Ukrainian Woman Saw Her Daughter and Husband Being Killed | She Was Then Held Captive in Basement With Toddler

Ukrainian Woman Saw Her Daughter and Husband Being Killed | She Was Then Held Captive in Basement With Toddler

"When I'm with people, when I do something and communicate, I forget what's happened. But when I'm alone, I'm lost."

Image source: Canva Images

Trigger Warning: This story discusses violent death that may be disturbing to readers. 

After watching her husband and daughter die, Viktoria Kovalenko has been living a nightmare. 

Just nine days into the war, Viktoria and her husband Petro made the decision to flee Chernihiv, in the north of the country. All they wanted was to keep their children safe. Viktoria had a 12-year-old daughter, Veronika, from her first marriage. Her other daughter, Varvara, is just a year old, according to BBC


The family of four grabbed everything they needed and drove away from their family home. But, as they left the outskirts of the city, stones in the road blocked their path. Petro pulled over, climbed out of the vehicle, and started to move the stones to make way for them to leave. 

Within seconds, their car was fired on. 

"My older daughter Veronika started to cry because my head had been cut by a piece of flying glass and I was bleeding," says Viktoria, while pointing to a spot high on her left cheekbone—a small, twisted red scar.


"Veronika started to shout, her hands were shaking, so I tried to calm her. She got out of the car and I went to follow. As I got out I saw her fall. When I looked, her head was gone," recalled the mom. 




The car had been struck by a Russian shell and burst into flames. "I tried to stay calm, I was holding my baby daughter and I needed to get her to safety". She never saw or heard from her husband again, but she knew deep down that he wasn't alive, either. 

As she fled from the burning car, her only goal was to keep her and her little one alive. Soon enough, Viktoria and Varvara found shelter in a parked car, but then the shooting began again. She ran to a small building that had clearly been used by soldiers. Hiding there, her phone switched off to save battery, all while wondering how she'd keep herself and her daughter safe.
But the very next day, the patrolling Russian troops found the two of them and held them captive in the basement of a school in Yahidne. The mom and baby spent the next 24 days there, in appalling conditions. Viktoria watched people die around her, unable to access the medical care they needed.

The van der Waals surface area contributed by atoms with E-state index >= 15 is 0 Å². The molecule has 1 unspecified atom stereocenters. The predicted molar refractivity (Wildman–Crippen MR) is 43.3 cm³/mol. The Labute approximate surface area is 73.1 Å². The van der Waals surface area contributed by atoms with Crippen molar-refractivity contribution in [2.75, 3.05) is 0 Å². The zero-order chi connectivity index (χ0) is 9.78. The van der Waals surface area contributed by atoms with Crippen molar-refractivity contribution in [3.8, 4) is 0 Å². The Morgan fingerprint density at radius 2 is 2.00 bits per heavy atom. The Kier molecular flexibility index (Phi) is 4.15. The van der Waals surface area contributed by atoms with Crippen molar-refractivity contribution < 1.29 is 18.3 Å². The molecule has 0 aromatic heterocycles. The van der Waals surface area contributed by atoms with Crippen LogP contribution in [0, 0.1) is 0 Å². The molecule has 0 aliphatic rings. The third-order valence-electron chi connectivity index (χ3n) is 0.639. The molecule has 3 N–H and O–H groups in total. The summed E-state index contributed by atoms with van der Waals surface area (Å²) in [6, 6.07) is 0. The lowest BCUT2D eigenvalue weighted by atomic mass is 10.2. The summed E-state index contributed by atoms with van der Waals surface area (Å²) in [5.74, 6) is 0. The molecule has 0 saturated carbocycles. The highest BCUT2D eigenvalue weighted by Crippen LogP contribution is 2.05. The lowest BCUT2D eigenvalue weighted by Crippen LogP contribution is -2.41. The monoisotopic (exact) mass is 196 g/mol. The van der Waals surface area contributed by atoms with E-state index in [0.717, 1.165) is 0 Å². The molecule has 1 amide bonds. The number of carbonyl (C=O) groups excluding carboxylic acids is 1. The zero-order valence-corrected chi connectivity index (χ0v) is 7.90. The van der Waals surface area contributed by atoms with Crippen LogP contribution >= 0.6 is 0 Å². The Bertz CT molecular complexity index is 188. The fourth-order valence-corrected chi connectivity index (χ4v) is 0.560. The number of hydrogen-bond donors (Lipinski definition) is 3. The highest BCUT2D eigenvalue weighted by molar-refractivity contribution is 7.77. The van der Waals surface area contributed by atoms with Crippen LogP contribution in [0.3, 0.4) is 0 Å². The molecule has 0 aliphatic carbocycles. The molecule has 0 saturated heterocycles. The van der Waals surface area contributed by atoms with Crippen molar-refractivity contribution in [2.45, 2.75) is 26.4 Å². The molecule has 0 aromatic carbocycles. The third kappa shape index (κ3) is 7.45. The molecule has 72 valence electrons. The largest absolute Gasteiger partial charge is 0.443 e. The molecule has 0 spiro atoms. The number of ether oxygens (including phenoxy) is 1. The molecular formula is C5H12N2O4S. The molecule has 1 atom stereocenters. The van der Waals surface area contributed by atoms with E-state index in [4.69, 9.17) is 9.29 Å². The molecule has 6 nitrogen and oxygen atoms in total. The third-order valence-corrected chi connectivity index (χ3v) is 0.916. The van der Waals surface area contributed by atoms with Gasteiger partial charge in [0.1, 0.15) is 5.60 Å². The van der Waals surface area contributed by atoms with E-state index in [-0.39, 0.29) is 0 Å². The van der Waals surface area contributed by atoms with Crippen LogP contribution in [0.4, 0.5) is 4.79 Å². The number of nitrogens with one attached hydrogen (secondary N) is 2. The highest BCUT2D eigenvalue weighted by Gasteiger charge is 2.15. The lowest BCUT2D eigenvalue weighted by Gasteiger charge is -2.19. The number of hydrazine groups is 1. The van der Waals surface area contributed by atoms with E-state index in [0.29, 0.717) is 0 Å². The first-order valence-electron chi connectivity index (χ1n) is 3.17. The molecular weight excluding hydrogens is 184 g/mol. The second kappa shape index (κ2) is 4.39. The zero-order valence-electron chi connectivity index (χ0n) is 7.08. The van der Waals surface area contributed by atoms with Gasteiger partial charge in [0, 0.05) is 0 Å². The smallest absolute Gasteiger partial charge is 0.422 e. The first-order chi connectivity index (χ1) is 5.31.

There were about 40 people in the room, Viktoria recalled, with little space to move or walk. There was no light, so they had to use candles and cigarette lighters. It was dusty and hot, and Viktoria shared that people found it difficult to breathe. Most of the time people were not allowed to go out even to use a toilet. They were made to use buckets instead.


"The lack of movement made people ill, they sat on the chairs, they slept on the chairs. We could see their veins, and they started to bleed, so we made bandages," said Viktoria.




While trying to stay alive in these brutal conditions, Viktoria also had to process the grief of losing both her husband and daughter. Not only did she ask her captors to get her the bodies of her husband and daughter to bury them, but she also contacted her ex-husband so he could send her pictures of the remains.

The vehicle was completely destroyed, with just a few items here and there. However, the grieving mom still remembers the day the bodies arrived. "It was the 12th of March. They called me and said, 'Let's go, and you will see where they will lay down.' They were buried in the forest, in two graves, one box was bigger, and one box was smaller. And two crosses with signs. We stayed and started to cover the boxes with earth, but shelling started, so we ran away before we had finished burying them. It was very frightening."


When asked what she would say to the people who did this to her family, she said, "If I was given the possibility of shooting Putin, I would do it. My hand would not shake."

Thankfully, Viktoria and Varvara are now safe in Lviv, in the west of Ukraine. But letting go of the trauma has not been easy for her. "When I'm with people, when I do something and communicate, I forget what's happened. But when I'm alone, I'm lost."

The woman who is now undergoing therapy, also said that it was Veronika who kept her safe during this traumatic ordeal while showing a keyring - a small cuddly cow with a heart on its chest. It was a gift from Veronika.



Attached to it is a small gold ring, etched with letters. "That was from the church, she bought it for me too. It's an amulet, I feel like it saved me. It was in my pocket. The whole time, she was there keeping me safe."

Disclaimer: Russia’s invasion of Ukraine is a developing story, and we’ll update as we learn more. Information is swiftly changing and Women Working is committed to providing the most recent and verified updates in our articles and reportage. However, considering the frequency in developments, some of the information/data in this article may have changed since the time of publication.



Cover Image Source: Canva Images